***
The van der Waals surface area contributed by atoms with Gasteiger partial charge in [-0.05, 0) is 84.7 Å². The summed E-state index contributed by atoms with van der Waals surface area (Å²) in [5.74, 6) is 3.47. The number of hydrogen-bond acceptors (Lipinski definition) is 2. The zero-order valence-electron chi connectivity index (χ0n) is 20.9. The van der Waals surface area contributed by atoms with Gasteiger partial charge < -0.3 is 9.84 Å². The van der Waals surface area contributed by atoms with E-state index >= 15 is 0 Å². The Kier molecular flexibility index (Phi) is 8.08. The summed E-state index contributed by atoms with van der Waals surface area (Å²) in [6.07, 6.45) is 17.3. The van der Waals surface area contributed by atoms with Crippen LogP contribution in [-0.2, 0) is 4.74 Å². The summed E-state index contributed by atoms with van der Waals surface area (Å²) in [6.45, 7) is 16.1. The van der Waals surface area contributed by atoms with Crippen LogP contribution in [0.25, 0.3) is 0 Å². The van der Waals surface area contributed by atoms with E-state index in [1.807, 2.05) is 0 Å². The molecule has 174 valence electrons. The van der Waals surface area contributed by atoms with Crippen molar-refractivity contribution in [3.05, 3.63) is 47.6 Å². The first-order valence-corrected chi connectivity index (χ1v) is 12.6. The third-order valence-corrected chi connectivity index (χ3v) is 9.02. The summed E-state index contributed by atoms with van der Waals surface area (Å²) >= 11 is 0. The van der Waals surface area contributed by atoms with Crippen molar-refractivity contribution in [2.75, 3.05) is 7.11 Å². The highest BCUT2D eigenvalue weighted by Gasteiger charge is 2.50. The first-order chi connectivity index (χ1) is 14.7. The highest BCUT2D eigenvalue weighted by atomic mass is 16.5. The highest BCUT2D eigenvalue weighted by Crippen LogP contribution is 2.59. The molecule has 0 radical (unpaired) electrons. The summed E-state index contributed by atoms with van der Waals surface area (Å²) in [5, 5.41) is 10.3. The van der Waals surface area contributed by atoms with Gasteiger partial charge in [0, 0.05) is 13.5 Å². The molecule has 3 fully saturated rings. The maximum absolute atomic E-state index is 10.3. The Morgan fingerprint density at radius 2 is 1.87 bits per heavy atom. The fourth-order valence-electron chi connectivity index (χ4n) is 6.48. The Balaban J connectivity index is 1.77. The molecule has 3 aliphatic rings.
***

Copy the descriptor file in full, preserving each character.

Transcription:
The van der Waals surface area contributed by atoms with Gasteiger partial charge in [-0.05, 0) is 84.7 Å². The summed E-state index contributed by atoms with van der Waals surface area (Å²) in [5.74, 6) is 3.47. The number of hydrogen-bond acceptors (Lipinski definition) is 2. The zero-order valence-electron chi connectivity index (χ0n) is 20.9. The van der Waals surface area contributed by atoms with Gasteiger partial charge < -0.3 is 9.84 Å². The van der Waals surface area contributed by atoms with E-state index >= 15 is 0 Å². The Kier molecular flexibility index (Phi) is 8.08. The summed E-state index contributed by atoms with van der Waals surface area (Å²) in [6.07, 6.45) is 17.3. The van der Waals surface area contributed by atoms with Crippen LogP contribution in [-0.2, 0) is 4.74 Å². The summed E-state index contributed by atoms with van der Waals surface area (Å²) in [6.45, 7) is 16.1. The van der Waals surface area contributed by atoms with Crippen LogP contribution in [0.25, 0.3) is 0 Å². The van der Waals surface area contributed by atoms with E-state index in [1.807, 2.05) is 0 Å². The molecule has 174 valence electrons. The van der Waals surface area contributed by atoms with Crippen molar-refractivity contribution in [3.05, 3.63) is 47.6 Å². The first-order valence-corrected chi connectivity index (χ1v) is 12.6. The third-order valence-corrected chi connectivity index (χ3v) is 9.02. The summed E-state index contributed by atoms with van der Waals surface area (Å²) >= 11 is 0. The van der Waals surface area contributed by atoms with Crippen molar-refractivity contribution in [2.75, 3.05) is 7.11 Å². The highest BCUT2D eigenvalue weighted by Gasteiger charge is 2.50. The first-order chi connectivity index (χ1) is 14.7. The highest BCUT2D eigenvalue weighted by atomic mass is 16.5. The highest BCUT2D eigenvalue weighted by Crippen LogP contribution is 2.59. The molecule has 0 radical (unpaired) electrons. The summed E-state index contributed by atoms with van der Waals surface area (Å²) in [5, 5.41) is 10.3. The van der Waals surface area contributed by atoms with Gasteiger partial charge in [0, 0.05) is 13.5 Å². The molecule has 3 fully saturated rings. The maximum absolute atomic E-state index is 10.3. The Morgan fingerprint density at radius 2 is 1.87 bits per heavy atom. The fourth-order valence-electron chi connectivity index (χ4n) is 6.48. The Balaban J connectivity index is 1.77. The molecule has 3 aliphatic rings.